When we talk about who does love well and who does love right, and who is most inherently capable of loving in a way that creates wholeness and flourishing of the other, it is very, very important for the Church not to perpetuate the stereotype that it is women who do love right and men who are still trying to figure it out. We are ALL still trying to figure it out.

David Murrow's book, Why Men Hate Going to Church has the best cover I've seen in a long time: a guy in a suit and tie sitting in a pew fast asleep with his mouth open. I laughed out loud when I saw it in the library, and I knew I had to read it. The good news for us is that a lot of what Murrow discusses, i.e., the trend toward male non-involvement in the mainstream American church, is not true for this congregation. We have many men and women attending worship on Sunday mornings, attending programming, and serving as lay leaders (although I need some men to join the Caring Committee!).

Where I find David Murrow helpful for our reflections this morning is in his discussion of how the Church traditionally defines appropriate love.

Murrow makes the argument that since the Church was founded on the teachings and ministry of Jesus of Nazareth, and that Jesus was a nurturing, unconditionally loving, healing, sharing-and-caring kind of guy, that's the kind of love that the church holds up as the ideal. But Murrow says -- wait a minute! Jesus was also very masculine in the traditional sense of the word. As often as he reached out to heal someone or to listen to them, he just as often organized an effort to feed a crowd. As often as he prayed, he aggressively debated a point, made demands on his followers, and took command of situation after situation. He was courageous, and incredibly powerful, although never violent. He was anything but passive in his love. Jesus' "sharing and caring," form of love had real muscle to it. Murrow wants to know, is this kind of acting out of love appreciated in our churches today, or do we expect love to get incarnated in one kind of way that is more traditionally female?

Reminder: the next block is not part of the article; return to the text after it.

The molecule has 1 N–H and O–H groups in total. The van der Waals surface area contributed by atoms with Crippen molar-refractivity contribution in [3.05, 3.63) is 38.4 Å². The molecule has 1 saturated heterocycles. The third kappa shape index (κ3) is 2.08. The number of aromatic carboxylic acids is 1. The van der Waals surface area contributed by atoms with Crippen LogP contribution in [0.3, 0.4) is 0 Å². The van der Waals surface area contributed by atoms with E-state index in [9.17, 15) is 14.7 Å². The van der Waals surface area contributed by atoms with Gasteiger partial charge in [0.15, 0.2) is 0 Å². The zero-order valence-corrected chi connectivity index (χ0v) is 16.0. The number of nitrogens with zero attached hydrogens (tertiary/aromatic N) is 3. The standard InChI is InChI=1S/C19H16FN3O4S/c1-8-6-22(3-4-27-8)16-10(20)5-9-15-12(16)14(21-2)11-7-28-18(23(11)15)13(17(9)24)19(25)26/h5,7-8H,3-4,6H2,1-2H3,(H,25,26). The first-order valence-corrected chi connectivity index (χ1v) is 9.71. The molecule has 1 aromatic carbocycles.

I think that we are all sophisticated enough to know that whatever gender body we were born into, we all possess traditionally "masculine" and traditionally "feminine" traits. We know better than to pigeonhole people in limiting gender stereotypes, and we try to be sensitive to sexism and heterosexism, and to avoid them. But when we create a mental image of love within the context of the church, what do we envision? Mostly fairly gentle activities: sharing feelings, making visits, worshiping together, listening to music, maybe cooking and sharing a meal.

But as Clayton reminds us, and as we are learning from our boys (and girls) in the Sunday School program, loving fellowship in the church isn't always in the "softly and tenderly" mode. Sometimes it's about showing up with a hammer or back hoe, ready to fix something or to make something. Sometimes it's a slap on the back rather than a warm hug, or a gruff critique that comes with an offer to help make something better. It's the slightly wild, primal flames of a campfire instead of the soft, contained flame of a candle. Being more sensitized to some of our sexist assumptions about who "does" love and relationships better, can help us to recognize more kinds of love when they occur, even when acts of love don't look like the soft and gentle kinds we have been trained to see.

What we know of love we know as humans. We will probably never understand the mystery of love fully, but one thing we do know for sure is that however love gets acted out, love never harms. As Paul said in his famous letter to the Corinthian community, Love is patient, love is kind, love does not insist on its own way. When we remember that, let us also remember that neither gender has the superior biological capacity to love built in and endowed by birth. We are all equally endowed to be able to love, and we must find the way there together, male and female, sisters and brothers, friends and fellow sojourners all.